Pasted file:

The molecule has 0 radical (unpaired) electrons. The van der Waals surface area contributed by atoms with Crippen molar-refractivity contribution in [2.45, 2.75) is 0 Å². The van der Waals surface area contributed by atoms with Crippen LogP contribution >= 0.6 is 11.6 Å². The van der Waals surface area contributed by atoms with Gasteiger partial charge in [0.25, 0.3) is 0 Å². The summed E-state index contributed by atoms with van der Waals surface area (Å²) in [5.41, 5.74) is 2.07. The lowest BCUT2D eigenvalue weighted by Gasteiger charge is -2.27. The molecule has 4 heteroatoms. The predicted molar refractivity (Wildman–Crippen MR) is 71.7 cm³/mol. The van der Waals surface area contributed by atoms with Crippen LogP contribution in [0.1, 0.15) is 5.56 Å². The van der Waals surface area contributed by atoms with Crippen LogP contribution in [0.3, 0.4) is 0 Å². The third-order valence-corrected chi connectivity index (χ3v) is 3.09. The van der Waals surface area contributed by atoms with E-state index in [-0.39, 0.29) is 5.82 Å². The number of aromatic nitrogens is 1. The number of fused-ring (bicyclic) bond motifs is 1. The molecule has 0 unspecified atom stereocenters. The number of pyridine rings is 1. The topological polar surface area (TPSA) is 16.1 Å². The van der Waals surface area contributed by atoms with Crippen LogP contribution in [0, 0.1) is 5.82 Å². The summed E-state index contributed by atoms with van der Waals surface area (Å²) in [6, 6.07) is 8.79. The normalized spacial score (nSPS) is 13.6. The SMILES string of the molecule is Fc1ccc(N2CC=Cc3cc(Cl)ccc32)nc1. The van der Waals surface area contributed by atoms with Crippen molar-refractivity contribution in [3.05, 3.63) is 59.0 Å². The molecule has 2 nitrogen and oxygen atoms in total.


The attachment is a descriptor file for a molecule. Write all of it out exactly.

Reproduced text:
The molecule has 0 radical (unpaired) electrons. The van der Waals surface area contributed by atoms with Crippen molar-refractivity contribution in [2.45, 2.75) is 0 Å². The van der Waals surface area contributed by atoms with Crippen LogP contribution >= 0.6 is 11.6 Å². The van der Waals surface area contributed by atoms with Gasteiger partial charge in [0.25, 0.3) is 0 Å². The summed E-state index contributed by atoms with van der Waals surface area (Å²) in [5.41, 5.74) is 2.07. The lowest BCUT2D eigenvalue weighted by Gasteiger charge is -2.27. The molecule has 4 heteroatoms. The predicted molar refractivity (Wildman–Crippen MR) is 71.7 cm³/mol. The van der Waals surface area contributed by atoms with Crippen LogP contribution in [0.1, 0.15) is 5.56 Å². The van der Waals surface area contributed by atoms with Crippen LogP contribution in [0.3, 0.4) is 0 Å². The third-order valence-corrected chi connectivity index (χ3v) is 3.09. The van der Waals surface area contributed by atoms with E-state index in [-0.39, 0.29) is 5.82 Å². The number of aromatic nitrogens is 1. The number of fused-ring (bicyclic) bond motifs is 1. The molecule has 0 unspecified atom stereocenters. The number of pyridine rings is 1. The topological polar surface area (TPSA) is 16.1 Å². The van der Waals surface area contributed by atoms with Crippen LogP contribution in [0, 0.1) is 5.82 Å². The summed E-state index contributed by atoms with van der Waals surface area (Å²) in [6, 6.07) is 8.79. The normalized spacial score (nSPS) is 13.6. The SMILES string of the molecule is Fc1ccc(N2CC=Cc3cc(Cl)ccc32)nc1. The van der Waals surface area contributed by atoms with Crippen molar-refractivity contribution in [3.05, 3.63) is 59.0 Å². The molecule has 2 nitrogen and oxygen atoms in total.